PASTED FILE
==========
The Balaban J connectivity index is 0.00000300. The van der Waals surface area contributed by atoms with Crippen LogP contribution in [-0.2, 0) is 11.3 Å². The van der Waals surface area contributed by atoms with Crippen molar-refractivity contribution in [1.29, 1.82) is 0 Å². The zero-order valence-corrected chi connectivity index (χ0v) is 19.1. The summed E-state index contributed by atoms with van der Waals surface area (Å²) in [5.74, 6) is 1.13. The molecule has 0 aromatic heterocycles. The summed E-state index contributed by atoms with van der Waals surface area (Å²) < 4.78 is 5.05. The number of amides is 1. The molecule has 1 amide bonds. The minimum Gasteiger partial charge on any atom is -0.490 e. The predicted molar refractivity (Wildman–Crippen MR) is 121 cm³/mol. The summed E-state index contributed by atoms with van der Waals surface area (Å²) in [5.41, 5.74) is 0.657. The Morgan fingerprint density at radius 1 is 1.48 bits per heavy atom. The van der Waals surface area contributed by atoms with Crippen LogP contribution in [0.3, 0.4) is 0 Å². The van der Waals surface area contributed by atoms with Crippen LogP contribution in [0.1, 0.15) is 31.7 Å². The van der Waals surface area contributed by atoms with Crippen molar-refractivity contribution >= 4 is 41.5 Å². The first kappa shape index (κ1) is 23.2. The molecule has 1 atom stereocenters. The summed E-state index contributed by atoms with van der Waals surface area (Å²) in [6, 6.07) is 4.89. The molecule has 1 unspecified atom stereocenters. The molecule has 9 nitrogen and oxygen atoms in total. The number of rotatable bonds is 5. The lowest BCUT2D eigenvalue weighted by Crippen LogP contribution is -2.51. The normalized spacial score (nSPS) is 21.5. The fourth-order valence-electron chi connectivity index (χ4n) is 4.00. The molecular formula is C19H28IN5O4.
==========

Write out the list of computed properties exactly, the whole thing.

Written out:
The Balaban J connectivity index is 0.00000300. The van der Waals surface area contributed by atoms with Crippen LogP contribution in [-0.2, 0) is 11.3 Å². The van der Waals surface area contributed by atoms with Crippen molar-refractivity contribution in [1.29, 1.82) is 0 Å². The zero-order valence-corrected chi connectivity index (χ0v) is 19.1. The summed E-state index contributed by atoms with van der Waals surface area (Å²) in [5.74, 6) is 1.13. The molecule has 0 aromatic heterocycles. The summed E-state index contributed by atoms with van der Waals surface area (Å²) < 4.78 is 5.05. The number of amides is 1. The molecule has 1 amide bonds. The minimum Gasteiger partial charge on any atom is -0.490 e. The predicted molar refractivity (Wildman–Crippen MR) is 121 cm³/mol. The summed E-state index contributed by atoms with van der Waals surface area (Å²) in [5.41, 5.74) is 0.657. The Morgan fingerprint density at radius 1 is 1.48 bits per heavy atom. The van der Waals surface area contributed by atoms with Crippen LogP contribution in [0.3, 0.4) is 0 Å². The van der Waals surface area contributed by atoms with Crippen LogP contribution in [0.1, 0.15) is 31.7 Å². The van der Waals surface area contributed by atoms with Crippen molar-refractivity contribution >= 4 is 41.5 Å². The first kappa shape index (κ1) is 23.2. The molecule has 1 atom stereocenters. The summed E-state index contributed by atoms with van der Waals surface area (Å²) in [6, 6.07) is 4.89. The molecule has 1 unspecified atom stereocenters. The molecule has 9 nitrogen and oxygen atoms in total. The number of rotatable bonds is 5. The lowest BCUT2D eigenvalue weighted by Crippen LogP contribution is -2.51. The normalized spacial score (nSPS) is 21.5. The fourth-order valence-electron chi connectivity index (χ4n) is 4.00. The molecular formula is C19H28IN5O4.